An investigation into the damage wrought by the colossal clothing industry – and the grassroots, high-tech, international movement fighting to reform it.
An investigation into the damage wrought by the colossal clothing industry – and the grassroots, high tech, international movement fighting to reform it. What should I wear? It's one of the fundamental questions we ask ourselves every day. More than ever, we are told it should be something new. Today, the clothing industry churns out 80 billion garments a year and employs every sixth person on Earth.
Historically, the apparel trade has exploited labour, the environment, and intellectual property – and in the last three decades, with the simultaneous unfurling of fast fashion, globalization, and the tech revolution, those abuses have multiplied exponentially – and primarily out of view. We are in dire need of an entirely new human-scale model. Bestselling journalist Dana Thomas has travelled the globe to discover the visionary designers and companies who are propelling the industry toward that more positive future by reclaiming traditional craft and launching cutting-edge sustainable technologies to produce better fashion.
In Fashionopolis , Thomas sees renewal in a host of developments, including printing 3-D clothes, clean denim processing, smart manufacturing, hyperlocalism, fabric recycling – even lab-grown materials. From small-town makers and Silicon Valley whizzes to household names such as Stella McCartney, Levi's and Selfridges, Thomas highlights the companies big and small that are leading the crusade. We all have been casual about our clothes. It's time to get dressed with intention. Fashionopolis is the first comprehensive look at how to start.
About the Author
Dana Thomas is the author of Gods and Kings and the New York Times bestseller, Deluxe. She began her career writing for the Style section of the Washington Post, and she has served as a cultural and fashion correspondent for Newsweek in Paris. She is a regular contributor to the New York Times Style section and has written for the New York Times Magazine, The New Yorker, the Wall Street Journal, the Financial Times, Vogue, Harper's Bazaar, T: The New York Times Style Magazine and Architectural Digest. In 2016, the French Minister of Culture named Thomas a Chevalier of the Order of Arts and Letters. She lives in Paris.
'Thomas convincingly lays out multiple arguments against fast fashion ... Thoroughly reported and persuasively written, Thomas's clarion call for more responsible practices in fashion will speak to both industry professionals and socially conscious consumers' Publishers Weekly.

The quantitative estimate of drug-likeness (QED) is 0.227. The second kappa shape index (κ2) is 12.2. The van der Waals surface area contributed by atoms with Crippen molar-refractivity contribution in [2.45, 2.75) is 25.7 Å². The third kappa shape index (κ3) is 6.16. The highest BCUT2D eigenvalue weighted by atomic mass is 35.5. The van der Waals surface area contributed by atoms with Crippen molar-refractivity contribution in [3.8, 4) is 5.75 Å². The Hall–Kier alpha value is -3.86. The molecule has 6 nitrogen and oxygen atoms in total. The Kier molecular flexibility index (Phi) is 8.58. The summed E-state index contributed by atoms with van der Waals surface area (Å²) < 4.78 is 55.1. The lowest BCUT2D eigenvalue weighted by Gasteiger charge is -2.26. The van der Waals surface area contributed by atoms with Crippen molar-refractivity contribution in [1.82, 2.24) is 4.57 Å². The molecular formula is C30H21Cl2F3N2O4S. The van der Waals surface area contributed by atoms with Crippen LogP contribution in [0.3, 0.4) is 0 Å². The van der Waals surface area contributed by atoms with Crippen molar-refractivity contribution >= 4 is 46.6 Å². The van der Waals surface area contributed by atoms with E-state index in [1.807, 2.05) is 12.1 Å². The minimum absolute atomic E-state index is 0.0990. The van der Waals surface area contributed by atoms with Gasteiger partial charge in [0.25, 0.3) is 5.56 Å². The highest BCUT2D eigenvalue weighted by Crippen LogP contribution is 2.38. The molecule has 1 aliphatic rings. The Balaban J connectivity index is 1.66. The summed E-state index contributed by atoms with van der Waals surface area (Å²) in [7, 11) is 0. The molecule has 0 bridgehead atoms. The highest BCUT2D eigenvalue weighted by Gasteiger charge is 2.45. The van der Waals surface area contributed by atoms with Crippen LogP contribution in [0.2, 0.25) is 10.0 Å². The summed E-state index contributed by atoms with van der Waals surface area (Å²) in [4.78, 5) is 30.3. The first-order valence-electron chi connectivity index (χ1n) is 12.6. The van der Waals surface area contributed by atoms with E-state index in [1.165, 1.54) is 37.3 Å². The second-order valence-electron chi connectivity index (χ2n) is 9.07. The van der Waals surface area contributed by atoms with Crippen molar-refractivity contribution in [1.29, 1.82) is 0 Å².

'Thomas, a Paris-based fashion journalist, takes a story most of us think we know, but tells it better and in compelling, readable detail ... Thomas's focus on the big picture doesn't get in the way of her love of a quirky detail ... Thomas's long view is thought-provoking ... [Fashionopolis] also engagingly elucidates how we may change things' The Times.
'A pleasurable read on the innovators trying to make clothes with less cruelty and harm ... Engaging and thorough ... Thomas's emphasis on upstart innovators and entrepreneurs is part of what makes the book such a pleasure to read' Financial Times.
'Thomas offers a bracing, urgently important look at the ills fast fashion has wrought ... This eye-opening book is a must-read not only for fashion junkies but for everyone who buys and wears clothes, enlightening us as to the garment industry's dark past, its embattled present, and - if we make the thoughtful choices Thomas presents - its bright future' Caroline Weber, author of Proust's Duchess.
'An eye-opening account of the true cost of "fast fashion" ... Thomas circles the globe to profile innovators who are working to make the garment trade more sustainable and offers a vision of better, rather than, faster fashion ... I, for one, will never open my closet and look at my choices in quite the same way again' Julia Flynn Siler, author of The White Devil's Daughters.
'Thomas offers informed, fair-minded, passionate, and cautiously optimistic scrutiny of "fast fashion" ... A distressing yet intriguing story ... Engrossing ... Convincing, responsible, and motivational fashion industry reportage' Kirkus.
'Fast fashion and its long-term consequences are such crucial subjects that it's hard to believe that no one thought to write this book until now. And how lucky we are that it's Dana Thomas who finally did, bringing her encyclopedic knowledge and expertly trained eye to bear on the excesses of a system by which companies exploit people and the planet to produce clothes that we barely wear. Investigating the factory floor to runway in search of a better way forward, Thomas makes an unshakeable argument for a different way of getting dressed' Lauren Collins, When In French.
'A great resource for learning about the effects of fast fashion' Reader's Digest.
'Fashionopolis is blunt: We're all going to drown in a landfill piled high with cheap clothes if we don't stop shopping like maniacs. Thomas's thoughtful reporting explains how w' Robin Givhan, author of The Battle of Versailles.